Ministers today sparked speculation of a potential climbdown on domestic vaccine passports as they insisted the Government is ‘concentrating on ticketed, big events’.
Paul Scully, the Small Business Minister, said the work on so-called ‘Covid Status Certification’ is focused on major events which are ‘tougher to get back to a semblance of normal rather than the high streets’ and hospitality settings like pubs.
His comments will inevitably prompt scrutiny after it was revealed yesterday that British shoppers might be forced to show the documents to go clothes shopping.
Downing Street had refused to rule out allowing non-essential shops to demand proof of jab status as it faced an ever-escalating backlash against the plans.
Some 40 Tory MPs have made clear they are against domestic vaccine passports, warning that introducing the checks in everyday life would create a ‘two tier’ nation.
Labour is also increasingly critical of the proposals with a leaked briefing note for the party’s MPs stating ‘on the basis of what we’ve seen we would oppose domestic vaccine passports’.
The combination of Labour opposition and a 40-strong Tory rebellion had sparked speculation that Mr Johnson could lose a vote on the issue in the House of Commons.
However, he was handed a boost after Ian Blackford, the SNP’s Westminster leader, said his party will ‘look constructively at any proposals’ that would help secure a return to normal life.
It came as Jeremy Hunt, the Tory former health secretary and chairman of the Health Select Committee, said he believed the public will accept the documents if they are the ‘only way to socialise in public places safely’.
Boris Johnson, pictured during a visit to an AstraZeneca manufacturing centre in Macclesfield yesterday, is facing a Tory backlash over his domestic vaccine passports plans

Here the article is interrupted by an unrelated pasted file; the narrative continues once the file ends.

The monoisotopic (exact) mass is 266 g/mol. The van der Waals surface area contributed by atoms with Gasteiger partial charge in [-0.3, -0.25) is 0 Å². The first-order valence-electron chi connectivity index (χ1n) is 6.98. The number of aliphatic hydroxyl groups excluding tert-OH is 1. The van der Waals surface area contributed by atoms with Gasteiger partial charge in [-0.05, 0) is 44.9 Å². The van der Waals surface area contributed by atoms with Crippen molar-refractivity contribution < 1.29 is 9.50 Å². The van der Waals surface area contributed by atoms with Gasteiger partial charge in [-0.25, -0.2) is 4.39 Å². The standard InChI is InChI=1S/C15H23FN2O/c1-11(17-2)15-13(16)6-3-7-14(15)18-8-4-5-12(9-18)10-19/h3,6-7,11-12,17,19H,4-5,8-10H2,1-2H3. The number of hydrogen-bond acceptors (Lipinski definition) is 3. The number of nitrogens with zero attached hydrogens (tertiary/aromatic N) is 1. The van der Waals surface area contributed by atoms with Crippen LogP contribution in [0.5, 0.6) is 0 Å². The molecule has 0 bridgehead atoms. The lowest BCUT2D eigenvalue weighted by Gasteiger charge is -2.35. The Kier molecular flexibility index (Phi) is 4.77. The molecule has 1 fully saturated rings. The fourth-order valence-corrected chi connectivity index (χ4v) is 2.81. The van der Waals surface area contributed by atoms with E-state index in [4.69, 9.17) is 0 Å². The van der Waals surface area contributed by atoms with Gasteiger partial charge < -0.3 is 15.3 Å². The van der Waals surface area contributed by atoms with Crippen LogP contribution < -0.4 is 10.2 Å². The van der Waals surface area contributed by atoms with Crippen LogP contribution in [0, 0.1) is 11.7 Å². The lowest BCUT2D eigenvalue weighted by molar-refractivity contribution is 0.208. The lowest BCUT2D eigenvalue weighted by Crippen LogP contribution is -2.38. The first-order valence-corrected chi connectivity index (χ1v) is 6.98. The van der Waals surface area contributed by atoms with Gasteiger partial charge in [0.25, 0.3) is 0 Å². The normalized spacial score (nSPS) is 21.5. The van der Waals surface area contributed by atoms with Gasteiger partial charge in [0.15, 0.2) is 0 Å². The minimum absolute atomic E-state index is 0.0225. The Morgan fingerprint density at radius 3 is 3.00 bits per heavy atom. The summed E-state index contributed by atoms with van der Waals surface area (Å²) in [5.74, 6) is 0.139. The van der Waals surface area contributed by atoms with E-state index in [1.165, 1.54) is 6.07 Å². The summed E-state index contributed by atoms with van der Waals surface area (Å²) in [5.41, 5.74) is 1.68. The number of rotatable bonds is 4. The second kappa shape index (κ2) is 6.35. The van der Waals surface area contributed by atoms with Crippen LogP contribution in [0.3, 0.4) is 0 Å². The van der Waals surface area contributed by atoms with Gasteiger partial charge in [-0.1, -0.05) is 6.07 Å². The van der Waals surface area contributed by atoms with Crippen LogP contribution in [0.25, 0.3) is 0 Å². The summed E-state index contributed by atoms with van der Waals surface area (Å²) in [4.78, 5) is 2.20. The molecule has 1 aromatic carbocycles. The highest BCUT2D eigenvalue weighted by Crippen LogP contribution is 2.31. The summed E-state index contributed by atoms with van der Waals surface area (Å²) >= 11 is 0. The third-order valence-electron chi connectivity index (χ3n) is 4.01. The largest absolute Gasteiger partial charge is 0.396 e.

Small Business Minister Paul Scully said the Government is ‘concentrating on ticketed, big events’ in relation to vaccine passports
The initial findings of a Government review on how the passports could be used left the door open to the documents being required for access to pubs and restaurants.
Many Tory MPs support the use of vaccine passports for international travel but are vehemently opposed to using them in everyday life because of privacy and civil liberties concerns.
The Government has said the documents would consist of a mix of vaccination, testing and immunity data.
The system will be trialled at a series of events pilots in the coming weeks but they will initially only check testing data.
Mr Scully was asked during an interview on Sky News what his understanding is of where the passports could be used and whether they could be used by small businesses.
He replied: ‘The Prime Minister has been really clear. When we open non-essential retail and hospitality next week there will be no requirements for certification, there will be no requirement for certification come May 17 when we get to stage three as well.
‘What is being looked at is the entire gamut around the ethics and the practicalities of a certification programme, especially for ticketed events, bigger events and that is why it linked to the events research programme which is doing its work through this month and is due to report back next month.
‘So there is plenty of discussion, plenty of debate to look at before any decisions are taken.’
Pushed again on whether small businesses would likely have to deal with the passports issue, Mr Scully said: ‘Well, as I said, the work that is being done at the moment is concentrating on ticketed, big events and those kind of things because they are tougher to get back to a semblance of normal rather than the high streets with non-essential retail and hospitality including pubs.